Ticks are small insects that live in grass, bushes, wooded areas, and seashores. They attach their bodies onto a human or animal host and prefer hairy areas such as the scalp, behind the ear, in the armpit and groin, and also between fingers and toes. Tick bites often occur at night and occur more in the spring and summer months.
Regardless of how careful people are about animals in the home, or how many precautions are taken when children play outdoors, animal and insect bites and stings are sometimes unavoidable.
Remain calm and practice the following first-aid techniques in order to help the child overcome both the fear and the trauma of bites and stings:
The Division of Dermatology at Children's National Health System continues to expand services as more families seek our expertise in the diagnosis and treatment of disorders of the skin, hair, and nails.
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Sometimes a mom’s intuition is all it takes to get her child to the right physician. When 8-year-old Xavion Chisley developed a fungal infection on his toe, his mother, Nikki, immediately took him to see a dermatologist who removed his toenail to treat the infection. However, when Xavion’s toenail grew back, the infection had not diminished but actually appeared to be spreading to his foot.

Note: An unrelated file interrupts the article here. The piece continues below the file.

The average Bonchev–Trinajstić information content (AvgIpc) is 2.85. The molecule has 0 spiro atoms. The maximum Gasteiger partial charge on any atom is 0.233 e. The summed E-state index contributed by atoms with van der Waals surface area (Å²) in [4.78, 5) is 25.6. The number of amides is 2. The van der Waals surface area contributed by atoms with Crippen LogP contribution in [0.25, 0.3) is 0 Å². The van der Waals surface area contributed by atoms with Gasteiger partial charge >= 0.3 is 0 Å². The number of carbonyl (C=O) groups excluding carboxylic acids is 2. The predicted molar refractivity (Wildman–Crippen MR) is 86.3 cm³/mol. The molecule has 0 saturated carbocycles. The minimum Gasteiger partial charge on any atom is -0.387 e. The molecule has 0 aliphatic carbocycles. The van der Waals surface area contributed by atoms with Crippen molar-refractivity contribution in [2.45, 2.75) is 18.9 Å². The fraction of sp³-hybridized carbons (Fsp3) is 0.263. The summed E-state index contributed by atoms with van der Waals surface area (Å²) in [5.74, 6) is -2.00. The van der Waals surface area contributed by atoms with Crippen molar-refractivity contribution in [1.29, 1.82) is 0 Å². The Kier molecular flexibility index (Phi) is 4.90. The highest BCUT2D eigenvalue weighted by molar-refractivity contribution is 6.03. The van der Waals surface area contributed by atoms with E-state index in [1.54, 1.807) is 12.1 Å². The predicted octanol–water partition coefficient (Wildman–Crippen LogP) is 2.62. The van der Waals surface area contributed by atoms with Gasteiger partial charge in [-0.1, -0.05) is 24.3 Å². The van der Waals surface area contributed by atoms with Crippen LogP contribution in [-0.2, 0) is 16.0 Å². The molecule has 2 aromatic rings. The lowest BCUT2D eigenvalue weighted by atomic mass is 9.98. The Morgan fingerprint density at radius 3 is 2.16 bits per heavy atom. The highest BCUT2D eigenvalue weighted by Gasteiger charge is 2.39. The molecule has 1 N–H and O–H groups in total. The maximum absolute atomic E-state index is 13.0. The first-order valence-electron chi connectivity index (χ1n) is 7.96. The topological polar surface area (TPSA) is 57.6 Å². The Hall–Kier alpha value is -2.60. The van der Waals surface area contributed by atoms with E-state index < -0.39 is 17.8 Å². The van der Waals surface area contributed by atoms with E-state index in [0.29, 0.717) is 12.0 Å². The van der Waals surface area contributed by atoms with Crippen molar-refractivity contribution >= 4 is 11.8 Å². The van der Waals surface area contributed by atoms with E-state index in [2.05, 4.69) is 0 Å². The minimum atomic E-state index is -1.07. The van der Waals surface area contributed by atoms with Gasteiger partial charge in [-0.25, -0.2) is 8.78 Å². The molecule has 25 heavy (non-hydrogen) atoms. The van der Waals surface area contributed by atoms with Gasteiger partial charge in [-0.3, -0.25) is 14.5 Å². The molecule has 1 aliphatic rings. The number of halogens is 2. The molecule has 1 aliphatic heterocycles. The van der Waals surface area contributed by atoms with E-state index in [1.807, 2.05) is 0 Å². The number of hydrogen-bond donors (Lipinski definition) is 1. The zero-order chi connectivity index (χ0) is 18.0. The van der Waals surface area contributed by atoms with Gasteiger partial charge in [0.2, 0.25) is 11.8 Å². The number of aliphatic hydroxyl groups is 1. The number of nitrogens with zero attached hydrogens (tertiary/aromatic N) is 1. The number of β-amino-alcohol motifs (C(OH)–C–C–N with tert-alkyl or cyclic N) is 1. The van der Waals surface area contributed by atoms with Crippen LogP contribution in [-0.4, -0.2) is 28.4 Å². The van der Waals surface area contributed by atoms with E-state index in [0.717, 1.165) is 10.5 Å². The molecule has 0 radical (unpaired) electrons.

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The chief of dermatology at Children’s National Health System and two medical students working with him identified improper sales of antibiotics without prescriptions in neighborhood grocery stores in the Washington, DC, area.
Northern Virginia Magazine has named more than 45 Children’s National Health System physicians to their list of 2015 “Top Doctors.” The leading pediatric physicians included in this elite list represent many specialties within Children’s National including Cardiology and Cardiac Surgery, Endocrinology, Hematology/Oncology, Neonatology, Otolaryngology, Urology, and Surgery.
Children’s National Health System recently named Scott A. Norton, MD, MPH, MSc, as the Chief of Dermatology within the Diana L. and Stephen A. Goldberg Center for Community and Pediatric Health. Dr. Norton had served as interim chief, and now assumes his role as Division Chief.
Northern Virginia Magazine has named 58 Children’s National Health System physicians to its list of 2016 “Top Doctors.” The physicians represent a number of specialties across Children’s National including nationally-ranked programs such as Cardiology and Cardiac Surgery, Diabetes and Endocrinology, Hematology/Oncology, Neonatology, Neurology, and Orthopaedics. Read the story